Wish I’d Said That Department, London Edition

Westminster and the punditocracy is abuzz today about the delicious political gossip revealed in the Daily Mail. Excerpts from a new book by Mehdi Hasan and James Macintyre include accounts of political infighting and attempted palace coups in the history of New Labour.

Given the talent of British journalists for phrase-making, it’s truly a distinction to come up on the spot with the best quip about all this. And the award goes to…Janet Daly of the Telegraph: “As so often in public affairs, a collection of essentially boring people has managed to produce a truly dramatic series of events.”

Author: Keith Humphreys

Keith Humphreys is the Esther Ting Memorial Professor of Psychiatry at Stanford University and an Honorary Professor of Psychiatry at Kings College London. His research, teaching and writing have focused on addictive disorders, self-help organizations (e.g., breast cancer support groups, Alcoholics Anonymous), evaluation research methods, and public policy related to health care, mental illness, veterans, drugs, crime and correctional systems. Professor Humphreys' over 300 scholarly articles, monographs and books have been cited over thirteen thousand times by scientific colleagues. He is a regular contributor to Washington Post and has also written for the New York Times, Wall Street Journal, Washington Monthly, San Francisco Chronicle, The Guardian (UK), The Telegraph (UK), Times Higher Education (UK), Crossbow (UK) and other media outlets.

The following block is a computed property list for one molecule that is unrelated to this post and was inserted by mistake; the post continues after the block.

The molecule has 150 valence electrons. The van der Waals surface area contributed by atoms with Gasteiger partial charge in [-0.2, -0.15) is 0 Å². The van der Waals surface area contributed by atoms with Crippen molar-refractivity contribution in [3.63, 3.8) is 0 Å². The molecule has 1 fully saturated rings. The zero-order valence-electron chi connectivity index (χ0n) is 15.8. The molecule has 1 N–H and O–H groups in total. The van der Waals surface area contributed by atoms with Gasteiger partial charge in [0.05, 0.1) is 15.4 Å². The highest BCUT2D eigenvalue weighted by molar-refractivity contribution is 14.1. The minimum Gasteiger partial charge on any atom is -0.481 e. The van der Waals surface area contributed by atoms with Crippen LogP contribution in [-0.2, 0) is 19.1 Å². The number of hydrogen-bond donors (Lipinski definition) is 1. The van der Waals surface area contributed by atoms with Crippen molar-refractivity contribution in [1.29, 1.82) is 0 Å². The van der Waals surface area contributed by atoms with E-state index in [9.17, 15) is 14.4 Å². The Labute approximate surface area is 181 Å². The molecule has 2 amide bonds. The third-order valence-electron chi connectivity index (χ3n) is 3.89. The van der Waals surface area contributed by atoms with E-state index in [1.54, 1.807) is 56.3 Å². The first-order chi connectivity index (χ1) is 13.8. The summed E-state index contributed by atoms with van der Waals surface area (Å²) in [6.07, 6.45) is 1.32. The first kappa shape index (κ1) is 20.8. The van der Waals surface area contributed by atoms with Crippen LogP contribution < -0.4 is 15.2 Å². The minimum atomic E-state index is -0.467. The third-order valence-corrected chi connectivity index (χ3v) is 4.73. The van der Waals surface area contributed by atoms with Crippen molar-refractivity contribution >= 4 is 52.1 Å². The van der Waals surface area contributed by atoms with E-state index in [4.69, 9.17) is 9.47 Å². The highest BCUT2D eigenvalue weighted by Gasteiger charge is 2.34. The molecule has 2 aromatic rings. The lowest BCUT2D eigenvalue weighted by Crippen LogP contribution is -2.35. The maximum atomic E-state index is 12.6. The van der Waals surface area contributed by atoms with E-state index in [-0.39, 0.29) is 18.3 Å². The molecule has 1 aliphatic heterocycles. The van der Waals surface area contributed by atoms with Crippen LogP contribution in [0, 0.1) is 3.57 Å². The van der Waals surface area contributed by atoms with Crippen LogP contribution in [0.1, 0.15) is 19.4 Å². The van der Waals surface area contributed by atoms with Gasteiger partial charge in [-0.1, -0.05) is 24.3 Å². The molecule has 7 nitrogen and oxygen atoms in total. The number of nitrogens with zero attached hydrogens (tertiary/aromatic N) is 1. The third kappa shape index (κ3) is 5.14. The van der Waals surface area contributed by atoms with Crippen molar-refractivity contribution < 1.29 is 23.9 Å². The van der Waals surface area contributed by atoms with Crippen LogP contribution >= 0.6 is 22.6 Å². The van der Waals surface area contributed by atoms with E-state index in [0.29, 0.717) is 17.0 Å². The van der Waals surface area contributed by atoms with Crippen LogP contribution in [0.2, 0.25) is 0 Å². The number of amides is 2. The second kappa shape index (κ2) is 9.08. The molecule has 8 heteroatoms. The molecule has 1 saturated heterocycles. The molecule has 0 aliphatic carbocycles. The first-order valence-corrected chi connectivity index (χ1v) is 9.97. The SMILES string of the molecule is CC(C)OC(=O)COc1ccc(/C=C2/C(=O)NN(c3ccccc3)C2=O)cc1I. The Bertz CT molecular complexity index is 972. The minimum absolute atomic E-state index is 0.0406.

2 thoughts on “Wish I’d Said That Department, London Edition”

  1. Not bad, but avowedly non-specific. It’s a facet of the universal paradox of politics, captured also in the aphorism “show business for ugly people”.

  2. I don’t know that I’d believe all the stories. Perhaps a group of boring people produced boring events but dramatizing journalists retold them as a dramatic series of events.

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